Of course, the fact I’m over 60 may make me more acutely aware of such things, but when I bought my ticket to ride Portland’s light rail, I saw several categories of tickets for purchase from a kiosk: regular passenger, student, and then—instead of “senior citizen”—the other option was . . . “honored citizen.”
Now I liked that. And, in fact, in most cultures, the older you get the more respect and honor accrues to you. In America, that’s not always the case. Where to put mom and dad or how to care for them is often more of a chore than a pleasure.
But my friend Dan Buettner studies the places in the world where people not only live longer but also enjoy a better quality of health into old age. He calls those places “Blue Zones,” and he’s written a book by that title. He found one key to longevity is feeling valued and waking each day with a sense of purpose, no matter what your age.
I think feeling honored by you family AND by society is all good.
Check out Dan’s web site here.
You’re going to find this number hard to believe, but it’s true: Last year, United Airlines collected $5.7 billion in ancillary charges for things like luggage, an upgraded seat, ticket changes, and so on. That’s $57 BILLION.
Here’s how you can avoid some of those charges.
First, pack very lightly to avoid checking a bag unless you’re flying Southwest or JetBlue which don’t charge for a checked bag. Or get a credit card that’s affiliated with the airline you fly the most that allows you to check one or maybe two bags for free, including bags checked by those in your party as long as all tickets were purchased together.
Then learn the rules of your airline. Spirit, for example, is the king of the hill when it comes to ancillary charges. Ten dollars to print out your boarding pass at the airport, for example; $199 to choose your own seat toward the front of the plane; $35 to put a carry-on bag in an overhead compartment.
Bring your own food aboard.
Book award tickets as far ahead as possible—American Airlines and others will charge you $75 to make an award reservation if it’s less than 21 days out from when you want to travel.
I’m taking my cue from a young graphics design student in the Netherlands who had a classroom assignment to illustrate now easily social media can be manipulated. So Zilla van der Born decided she’d take a pretend vacation to Southeast Asia and see if she could fool her family and friends.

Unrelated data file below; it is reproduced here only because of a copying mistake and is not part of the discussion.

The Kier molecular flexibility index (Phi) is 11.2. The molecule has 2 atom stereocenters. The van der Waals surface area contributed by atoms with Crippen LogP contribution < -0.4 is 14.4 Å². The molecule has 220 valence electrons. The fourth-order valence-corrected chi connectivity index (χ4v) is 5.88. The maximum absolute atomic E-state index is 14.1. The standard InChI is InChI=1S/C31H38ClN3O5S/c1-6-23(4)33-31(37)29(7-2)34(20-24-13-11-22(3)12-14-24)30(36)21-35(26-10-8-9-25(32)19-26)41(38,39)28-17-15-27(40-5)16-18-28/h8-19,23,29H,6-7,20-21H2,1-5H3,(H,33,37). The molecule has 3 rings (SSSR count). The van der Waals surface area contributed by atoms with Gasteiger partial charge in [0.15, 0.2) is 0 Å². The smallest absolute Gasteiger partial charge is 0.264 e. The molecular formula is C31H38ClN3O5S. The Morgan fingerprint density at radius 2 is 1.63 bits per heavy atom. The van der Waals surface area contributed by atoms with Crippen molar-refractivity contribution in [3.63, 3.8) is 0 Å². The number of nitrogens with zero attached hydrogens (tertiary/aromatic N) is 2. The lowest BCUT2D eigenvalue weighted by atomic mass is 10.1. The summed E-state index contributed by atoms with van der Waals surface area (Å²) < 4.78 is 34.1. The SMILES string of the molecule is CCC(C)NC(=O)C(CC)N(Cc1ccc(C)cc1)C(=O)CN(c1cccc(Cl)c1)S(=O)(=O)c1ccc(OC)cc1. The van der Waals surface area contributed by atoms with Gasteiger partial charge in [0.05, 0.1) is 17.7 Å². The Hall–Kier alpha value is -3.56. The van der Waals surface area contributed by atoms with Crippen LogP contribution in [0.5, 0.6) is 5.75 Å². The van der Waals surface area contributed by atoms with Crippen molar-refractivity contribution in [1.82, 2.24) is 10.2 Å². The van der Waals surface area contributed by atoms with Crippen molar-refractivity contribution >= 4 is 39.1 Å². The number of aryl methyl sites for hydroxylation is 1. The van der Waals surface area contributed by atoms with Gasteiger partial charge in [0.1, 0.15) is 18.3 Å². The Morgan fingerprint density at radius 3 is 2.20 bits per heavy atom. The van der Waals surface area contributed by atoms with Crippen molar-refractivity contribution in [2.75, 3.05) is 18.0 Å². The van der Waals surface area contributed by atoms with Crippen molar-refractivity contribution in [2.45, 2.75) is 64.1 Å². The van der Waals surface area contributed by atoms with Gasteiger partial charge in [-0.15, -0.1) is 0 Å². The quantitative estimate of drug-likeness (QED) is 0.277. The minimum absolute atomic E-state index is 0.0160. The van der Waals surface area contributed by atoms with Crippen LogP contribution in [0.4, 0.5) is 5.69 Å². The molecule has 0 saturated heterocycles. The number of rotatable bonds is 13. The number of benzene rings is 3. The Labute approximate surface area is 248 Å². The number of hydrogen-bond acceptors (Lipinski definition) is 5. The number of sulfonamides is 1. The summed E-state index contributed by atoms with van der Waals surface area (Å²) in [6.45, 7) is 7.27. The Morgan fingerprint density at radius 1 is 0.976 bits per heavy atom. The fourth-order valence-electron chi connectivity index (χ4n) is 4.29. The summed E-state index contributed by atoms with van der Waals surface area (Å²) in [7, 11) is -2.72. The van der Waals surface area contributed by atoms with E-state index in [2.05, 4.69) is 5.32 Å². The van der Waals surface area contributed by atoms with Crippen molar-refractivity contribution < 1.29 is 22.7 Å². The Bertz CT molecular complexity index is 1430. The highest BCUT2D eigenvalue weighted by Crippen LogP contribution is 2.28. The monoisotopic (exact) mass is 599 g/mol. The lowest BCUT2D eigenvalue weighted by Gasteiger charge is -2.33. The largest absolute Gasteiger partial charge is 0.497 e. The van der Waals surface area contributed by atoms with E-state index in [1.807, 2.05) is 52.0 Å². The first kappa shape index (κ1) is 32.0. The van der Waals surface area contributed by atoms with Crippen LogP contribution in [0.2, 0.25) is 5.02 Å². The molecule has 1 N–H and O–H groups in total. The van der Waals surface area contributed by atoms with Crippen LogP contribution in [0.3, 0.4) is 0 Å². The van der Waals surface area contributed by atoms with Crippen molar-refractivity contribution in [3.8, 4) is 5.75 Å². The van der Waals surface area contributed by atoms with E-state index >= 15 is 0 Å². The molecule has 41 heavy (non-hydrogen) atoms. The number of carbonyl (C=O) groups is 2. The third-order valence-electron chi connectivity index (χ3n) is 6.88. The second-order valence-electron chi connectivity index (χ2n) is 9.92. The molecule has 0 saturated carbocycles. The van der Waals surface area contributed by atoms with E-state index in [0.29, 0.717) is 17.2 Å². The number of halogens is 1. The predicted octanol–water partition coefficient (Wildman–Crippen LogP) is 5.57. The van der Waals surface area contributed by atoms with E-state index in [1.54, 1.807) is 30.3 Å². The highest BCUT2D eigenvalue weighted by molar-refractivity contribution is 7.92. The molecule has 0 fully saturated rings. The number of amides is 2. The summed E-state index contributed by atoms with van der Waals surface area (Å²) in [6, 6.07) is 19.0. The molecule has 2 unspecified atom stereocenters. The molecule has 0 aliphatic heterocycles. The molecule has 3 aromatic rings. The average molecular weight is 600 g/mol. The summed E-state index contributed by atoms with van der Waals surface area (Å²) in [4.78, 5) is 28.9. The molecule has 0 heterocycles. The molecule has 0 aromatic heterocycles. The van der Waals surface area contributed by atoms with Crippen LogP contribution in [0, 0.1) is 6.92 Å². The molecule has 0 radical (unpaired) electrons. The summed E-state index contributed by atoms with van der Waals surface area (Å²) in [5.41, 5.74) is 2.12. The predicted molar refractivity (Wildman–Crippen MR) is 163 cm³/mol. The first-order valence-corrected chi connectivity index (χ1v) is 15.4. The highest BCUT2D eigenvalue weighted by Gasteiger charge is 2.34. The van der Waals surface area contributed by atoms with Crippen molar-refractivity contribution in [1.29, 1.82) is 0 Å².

So for five weeks—five weeks, mind you–she posted messages and photos of herself supposedly traveling around Thailand and elsewhere. Except she never left Amsterdam. She Photoshopped tropical fish into a photo of her underwater in her apartment complex’s pool. She had a picture of herself taken sitting with a saffron-robed monk at an Amsterdam Buddhist temple. And finding a way to have a picture of herself enjoying an Asian meal was easy—she just went to the nearest Thai restaurant.
So there you go. Frankly, I thought it was a very inventive project. I hope she got an “A.” Here’s a link to a story about her project that includes some of her fake posts.
First, your guides will instruct you to bow to the sculptures as a sign of respect. (More about the guides in a moment.) Then you must make certain you have the entire length of both men in the frame of you photo. And you guides will check your picture to make sure you do that, too.
Don’t ask me what that’s about—I have no idea.
Now, why do I say “guides” instead of “guide?”
Because you’ll always be accompanied by two guides—each is there to keep an eye on the other. I know this because of a fascinating new book by a German photographer named Julia Leeb titled North Korea: Anonymous Country.
She visited North Korea twice, both times as a tourist, though her guides began to suspect on her second visit that she was more than a tourist. Her passport was seized and then returned, but her guides kept a much sharper eye on what she was shooting. Still, the book gives an inside look at that closed society.
Here’s a link to an NPR interview with the author and photographer Julia Leeb.
The TSA says half of airline passengers have registered for the TSA Pre-Check option that lets them pass through airport security faster because you don’t have to remove a light jacket, your shoes, or your computer from its carrying case.
But if you travel abroad, skip TSA Pre and go for Global Entry.
TSA Pre costs $85 for five years. You fill out some forms (now available at most airports), and you’re done. Global Entry costs $15 more but allows you all the advantages of TSA Pre plus easy entry into the US by allowing you to avoid lines at Customs & Immigration checkpoints.
There’s a more thorough background check for Global Entry, and you have to have a passport to apply, but even if you only go out of the country once a year, I think it’s worth it.
Now, I’m not so sure I believe that half of all flyers in the US have TSA Pre; I still see lines at regular security checkpoints that suggest otherwise. But the TSA has the numbers, and the agency says waits of 20 minutes or longer to get through security have been reduced by 64%. I presume the TSA means in the last year.
That, of course, is good news.